Yeah, sorry if I tried to have the high ground there. It is interesting how popular media can reflect societal views. No doubt future historians will love Little Britain.

    Quote Originally Posted by Mr Casson View Post
    I don't think a character making a joke belies any kind of intolerance on the part of the show's writers or the society in which it is set. Fawlty Towers was slapstick humour; it's about as indicative of reality as Donnie Darko.
    More farce I would say.
    Last edited by cover drive man; 08-06-2010 at 08:42 AM.

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    Hall of Fame Member Goughy's Avatar
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    Quote Originally Posted by Fusion View Post
    I understood that Basil’s character is not supposed to be held up as a “hero” figure. I know we’re supposed to mock his snobbishness and overly conservative attitudes. He’s much like the Archie Bunker character from All in the Family (though not to Archie’s bigoted extremes). The homophobic jokes were coming from other characters in the show as well, but perhaps we’re meant to mock society’s attitudes as a whole. Anyway, it’s not a big part of the show but just something I wanted to discuss.
    Out of interest, do you know that two of the defining US shows of the 70s (All in the Family and Sanford and Son) were based on long running British shows (Till Death Do Us Part and Steptoe and Son) and British life and just adapted for the US market?

    I always find it interesting that two shows that are the bedrock of US culture are not from the US and dont originate from US culture.

    For the record, Alf Garnett >>>>>>>> Archie Bunker
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    Cricketer Of The Year Mr Casson's Avatar
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    Quote Originally Posted by cover drive man View Post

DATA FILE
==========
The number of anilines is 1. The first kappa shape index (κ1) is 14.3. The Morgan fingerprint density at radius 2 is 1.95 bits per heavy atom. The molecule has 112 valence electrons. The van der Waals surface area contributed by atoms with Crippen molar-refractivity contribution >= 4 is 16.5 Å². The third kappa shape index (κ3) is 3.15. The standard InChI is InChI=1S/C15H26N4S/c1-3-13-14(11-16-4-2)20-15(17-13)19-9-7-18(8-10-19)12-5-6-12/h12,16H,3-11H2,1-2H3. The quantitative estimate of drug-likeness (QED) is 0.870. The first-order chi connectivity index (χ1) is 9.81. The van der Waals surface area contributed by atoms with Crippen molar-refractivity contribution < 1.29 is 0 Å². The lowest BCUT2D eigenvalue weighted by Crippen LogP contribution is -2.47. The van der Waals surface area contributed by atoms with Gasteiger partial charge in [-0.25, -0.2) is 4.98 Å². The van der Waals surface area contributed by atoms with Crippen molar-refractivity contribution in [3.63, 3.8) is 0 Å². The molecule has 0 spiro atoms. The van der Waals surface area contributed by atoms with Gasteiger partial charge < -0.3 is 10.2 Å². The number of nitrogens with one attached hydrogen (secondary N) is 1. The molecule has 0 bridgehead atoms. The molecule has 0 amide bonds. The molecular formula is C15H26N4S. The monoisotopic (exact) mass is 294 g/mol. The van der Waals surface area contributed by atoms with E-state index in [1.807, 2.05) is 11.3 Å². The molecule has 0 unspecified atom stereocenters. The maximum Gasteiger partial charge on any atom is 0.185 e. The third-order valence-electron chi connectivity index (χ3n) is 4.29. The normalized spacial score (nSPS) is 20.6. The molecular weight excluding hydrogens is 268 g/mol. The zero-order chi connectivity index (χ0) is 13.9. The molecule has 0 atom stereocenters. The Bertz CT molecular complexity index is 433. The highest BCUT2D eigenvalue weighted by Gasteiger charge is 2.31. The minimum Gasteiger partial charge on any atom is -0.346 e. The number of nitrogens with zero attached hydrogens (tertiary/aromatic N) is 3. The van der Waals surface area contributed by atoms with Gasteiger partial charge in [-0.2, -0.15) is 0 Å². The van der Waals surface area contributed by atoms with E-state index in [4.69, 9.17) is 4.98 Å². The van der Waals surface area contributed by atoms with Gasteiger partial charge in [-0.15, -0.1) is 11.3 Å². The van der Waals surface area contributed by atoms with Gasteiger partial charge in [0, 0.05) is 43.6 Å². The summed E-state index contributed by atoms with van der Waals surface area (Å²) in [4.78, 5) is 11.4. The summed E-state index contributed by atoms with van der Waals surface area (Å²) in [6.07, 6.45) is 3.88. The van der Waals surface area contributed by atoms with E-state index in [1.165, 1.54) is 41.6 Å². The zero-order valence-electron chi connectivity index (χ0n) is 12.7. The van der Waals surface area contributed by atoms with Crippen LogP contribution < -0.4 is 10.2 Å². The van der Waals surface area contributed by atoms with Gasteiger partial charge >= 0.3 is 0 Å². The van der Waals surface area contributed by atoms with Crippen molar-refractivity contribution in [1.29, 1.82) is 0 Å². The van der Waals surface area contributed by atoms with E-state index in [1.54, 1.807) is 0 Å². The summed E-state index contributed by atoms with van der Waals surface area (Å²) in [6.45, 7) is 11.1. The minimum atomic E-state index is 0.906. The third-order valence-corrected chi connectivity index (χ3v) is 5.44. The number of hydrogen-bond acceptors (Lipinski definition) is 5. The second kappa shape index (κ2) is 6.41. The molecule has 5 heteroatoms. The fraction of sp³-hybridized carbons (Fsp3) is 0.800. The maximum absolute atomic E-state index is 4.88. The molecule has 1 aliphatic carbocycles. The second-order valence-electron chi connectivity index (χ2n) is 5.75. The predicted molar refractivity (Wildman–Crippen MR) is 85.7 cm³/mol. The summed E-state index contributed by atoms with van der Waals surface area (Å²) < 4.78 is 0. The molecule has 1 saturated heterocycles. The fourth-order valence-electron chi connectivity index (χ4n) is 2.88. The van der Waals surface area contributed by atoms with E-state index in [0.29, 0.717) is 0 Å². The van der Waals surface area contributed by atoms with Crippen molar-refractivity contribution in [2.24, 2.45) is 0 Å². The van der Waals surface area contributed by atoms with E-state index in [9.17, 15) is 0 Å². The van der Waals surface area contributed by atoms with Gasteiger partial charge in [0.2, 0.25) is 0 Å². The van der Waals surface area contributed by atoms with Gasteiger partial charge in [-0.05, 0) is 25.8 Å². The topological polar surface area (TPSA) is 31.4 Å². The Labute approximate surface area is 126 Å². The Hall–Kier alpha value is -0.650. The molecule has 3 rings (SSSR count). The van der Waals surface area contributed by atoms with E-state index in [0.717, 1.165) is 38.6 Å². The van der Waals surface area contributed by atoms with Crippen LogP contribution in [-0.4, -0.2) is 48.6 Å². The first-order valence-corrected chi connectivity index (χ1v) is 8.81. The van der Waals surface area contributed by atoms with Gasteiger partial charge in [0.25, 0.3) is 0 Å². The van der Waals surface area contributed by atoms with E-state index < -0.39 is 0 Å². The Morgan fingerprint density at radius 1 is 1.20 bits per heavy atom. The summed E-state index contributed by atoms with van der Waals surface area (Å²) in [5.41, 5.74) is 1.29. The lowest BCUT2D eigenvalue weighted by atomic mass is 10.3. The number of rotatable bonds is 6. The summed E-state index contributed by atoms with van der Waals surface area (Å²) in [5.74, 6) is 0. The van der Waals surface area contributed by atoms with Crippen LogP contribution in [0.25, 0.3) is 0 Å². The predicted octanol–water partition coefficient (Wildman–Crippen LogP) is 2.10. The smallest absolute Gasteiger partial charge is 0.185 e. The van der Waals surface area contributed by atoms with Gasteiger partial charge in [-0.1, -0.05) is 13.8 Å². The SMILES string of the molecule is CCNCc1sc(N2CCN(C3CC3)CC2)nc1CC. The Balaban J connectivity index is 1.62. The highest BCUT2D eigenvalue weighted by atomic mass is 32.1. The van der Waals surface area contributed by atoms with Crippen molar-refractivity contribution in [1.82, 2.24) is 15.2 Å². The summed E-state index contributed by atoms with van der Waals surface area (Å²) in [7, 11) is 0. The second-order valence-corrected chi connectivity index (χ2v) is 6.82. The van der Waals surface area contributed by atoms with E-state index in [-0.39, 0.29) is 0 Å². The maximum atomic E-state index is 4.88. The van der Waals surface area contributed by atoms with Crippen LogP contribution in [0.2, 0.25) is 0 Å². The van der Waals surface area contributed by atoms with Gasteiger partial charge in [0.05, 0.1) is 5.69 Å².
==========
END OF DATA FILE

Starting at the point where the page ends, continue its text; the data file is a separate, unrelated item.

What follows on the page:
More farce I would say.
    OK, you do that now.

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    International Captain cover drive man's Avatar
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    Quote Originally Posted by Goughy View Post
    Out of interest, do you know that two of the defining US shows of the 70s (All in the Family and Sanford and Son) were based on long running British shows (Till Death Do Us Part and Steptoe and Son) and British life and just adapted for the US market?

    I always find it interesting that two shows that are the bedrock of US culture are not from the US and dont originate from US culture.

    For the record, Alf Garnett >>>>>>>> Archie Bunker
    Love the theme tune to steptoe and son and sanford and son (although yes, I've probably just got the name to a merger show)

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    International Captain cover drive man's Avatar
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    Quote Originally Posted by Mr Casson View Post
    OK, you do that now.
    Brilliant argument, it's really made me think about why I thought that and now I have to agree with you, well done sir.

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    Spanish_Vicente sledger's Avatar
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    Haha, CDM, calm down lad.

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    International Captain cover drive man's Avatar
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    Really ****ing me off now tbh. I've no idea what their problem with me is.

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    Spanish_Vicente sledger's Avatar
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    I don't think anyone has a problem with you lad.